Initially, commercially available O-O rings were tried, however, these rings function differently from the present invention. The purpose of such commercially available rings, is to provide a compressible seal, not to hold an object or to prevent flow down the surface of a handle. They are generally formed by cutting lengths of cylindrically extruded material and butt sealing ends together; or by forming in an array of molds. Elasticity of commercially available O-O rings such as those formed from BUNA-N (nitrile), neoprene (chloroprene), or Viton (a fluoroelastomer) is unsatisfactory for the present invention and providing the very high chemical resistance characteristic of the foregoing is unnecessarily expensive. Because of the different function, it was impossible to find commercial O-O rings having sufficiently small diameters (in the range of 0.63+/−0.08 cm) while retaining relatively large cross sections (in the range of 0.47+/−0.13 cm) and a broad range of extensibility (in the range of 100-300%). Extensibility is critical for ease of fitting over a broad range of handle sizes and shapes. Small diameter is important to obtain a snug fit. A large cross section is important in order to prevent the handle from slipping through a wide range of hole sizes in holders. A large cross-section also helps support bristles away from a horizontal surface if a brush is stored horizontally, as on a shelf (See FIG. 6D).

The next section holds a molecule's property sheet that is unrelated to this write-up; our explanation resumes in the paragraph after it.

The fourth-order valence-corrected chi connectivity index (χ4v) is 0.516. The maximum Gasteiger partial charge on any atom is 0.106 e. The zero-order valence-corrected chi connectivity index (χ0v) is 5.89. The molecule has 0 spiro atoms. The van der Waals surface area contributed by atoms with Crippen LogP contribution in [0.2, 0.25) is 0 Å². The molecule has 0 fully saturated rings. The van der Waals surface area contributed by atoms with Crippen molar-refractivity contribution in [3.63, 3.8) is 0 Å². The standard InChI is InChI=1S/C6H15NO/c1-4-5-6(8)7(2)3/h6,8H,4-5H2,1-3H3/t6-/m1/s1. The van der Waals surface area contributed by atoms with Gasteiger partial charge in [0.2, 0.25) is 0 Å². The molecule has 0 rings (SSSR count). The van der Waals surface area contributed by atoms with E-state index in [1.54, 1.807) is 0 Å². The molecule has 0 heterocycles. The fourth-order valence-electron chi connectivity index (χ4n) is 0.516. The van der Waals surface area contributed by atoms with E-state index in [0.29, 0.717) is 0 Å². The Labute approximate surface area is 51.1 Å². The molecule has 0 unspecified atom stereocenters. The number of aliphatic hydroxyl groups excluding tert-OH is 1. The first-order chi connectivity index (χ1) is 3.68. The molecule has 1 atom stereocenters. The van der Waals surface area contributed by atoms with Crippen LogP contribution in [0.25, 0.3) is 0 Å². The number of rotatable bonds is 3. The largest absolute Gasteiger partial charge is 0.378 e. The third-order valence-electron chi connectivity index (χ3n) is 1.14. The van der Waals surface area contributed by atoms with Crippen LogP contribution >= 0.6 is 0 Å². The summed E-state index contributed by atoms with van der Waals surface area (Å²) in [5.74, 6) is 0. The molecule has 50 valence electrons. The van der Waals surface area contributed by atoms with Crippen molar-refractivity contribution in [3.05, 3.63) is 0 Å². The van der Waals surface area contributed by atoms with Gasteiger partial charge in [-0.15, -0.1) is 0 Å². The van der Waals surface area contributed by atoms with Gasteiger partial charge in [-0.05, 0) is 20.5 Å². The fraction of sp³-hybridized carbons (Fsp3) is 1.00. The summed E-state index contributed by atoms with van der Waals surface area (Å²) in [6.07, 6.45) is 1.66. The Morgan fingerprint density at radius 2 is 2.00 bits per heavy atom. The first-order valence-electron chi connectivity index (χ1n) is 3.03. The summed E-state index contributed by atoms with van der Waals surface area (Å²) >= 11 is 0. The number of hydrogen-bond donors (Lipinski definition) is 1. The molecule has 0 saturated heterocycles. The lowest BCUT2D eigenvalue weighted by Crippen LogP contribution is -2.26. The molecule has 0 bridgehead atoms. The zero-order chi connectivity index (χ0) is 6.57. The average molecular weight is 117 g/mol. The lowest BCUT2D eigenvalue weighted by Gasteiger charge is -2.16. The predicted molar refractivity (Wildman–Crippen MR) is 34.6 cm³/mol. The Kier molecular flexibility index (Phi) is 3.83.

Additionally a problem encountered in using commercially available O-O ring devices is accumulation of material in the sulcus formed between the inside of the ring and the handle. While the O-O device addressed some problems, it did not address cleaning of the brush handle.
These constraints lead to development of R (rectangular)-O rings formed from die cutting sheets of elastomeric material as latex as shown in FIGS. 3A top, 3B side, and 3C cross-sectional views of an R-O ring 40, a first embodiment of the invention having a square cross-section. In FIG. 3A R-O ring 40 is shown from the top. The A-A′ lines indicate where the cross section is taken for FIG. 3C. In FIG. 3B, R-O ring 40 is shown from the side indicating the square corners 46.